Treating type 2 diabetes with sodium glucose cotransporter 2 (SGLT2) inhibitors may help to lower the risk of serious kidney problems, according to a study in the BMJ.
Clinical trials have shown that SGLT2 inhibitors protect renal function in patients with type 2 diabetes, but their effect on serious renal events in real-world clinical practice remains uncertain.
This new observational study used national registry data from Sweden, Denmark, and Norway between 2013-18 to identify 29,887 new SGLT2 inhibitor and 29,887 new dipeptidyl peptidase-4 (DPP-4) inhibitor users. Hospital records and death statistics were used to track serious renal events over an average of two years.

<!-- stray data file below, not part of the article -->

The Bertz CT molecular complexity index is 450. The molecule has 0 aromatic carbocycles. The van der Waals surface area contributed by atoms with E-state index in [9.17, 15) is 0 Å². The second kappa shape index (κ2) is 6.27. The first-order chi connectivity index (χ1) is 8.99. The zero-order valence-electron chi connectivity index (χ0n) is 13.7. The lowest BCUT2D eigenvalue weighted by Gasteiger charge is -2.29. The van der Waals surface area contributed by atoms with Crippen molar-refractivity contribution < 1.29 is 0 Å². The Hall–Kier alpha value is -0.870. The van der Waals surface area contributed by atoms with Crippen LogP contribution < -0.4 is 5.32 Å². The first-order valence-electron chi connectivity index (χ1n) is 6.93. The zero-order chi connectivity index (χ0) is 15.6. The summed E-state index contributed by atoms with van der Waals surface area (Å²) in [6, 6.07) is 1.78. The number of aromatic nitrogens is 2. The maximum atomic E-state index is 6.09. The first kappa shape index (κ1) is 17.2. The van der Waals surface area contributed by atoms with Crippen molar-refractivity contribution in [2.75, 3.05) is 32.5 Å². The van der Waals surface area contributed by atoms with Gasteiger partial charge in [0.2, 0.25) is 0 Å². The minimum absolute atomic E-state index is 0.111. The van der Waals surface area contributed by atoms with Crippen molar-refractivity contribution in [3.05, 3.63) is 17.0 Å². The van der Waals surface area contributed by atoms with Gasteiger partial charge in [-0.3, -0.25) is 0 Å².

SGLT2 inhibitors were associated with a reduced risk of serious renal events (2.6 events per 1,000 person-years versus 6.2 events per 1,000 person-years), equating to a difference of 3.6 fewer events per 1,000 person-years or a 58 per cent lower relative risk of serious renal events with SGLT2 inhibitors.
Further analysis found greater risk reduction in patients with underlying cardiovascular disease and chronic kidney disease (CKD).
The results are consistent with previous research and add new evidence that SGLT2 inhibitors seem preferable to DPP-4 inhibitors in patients at risk of developing or worsening kidney disease.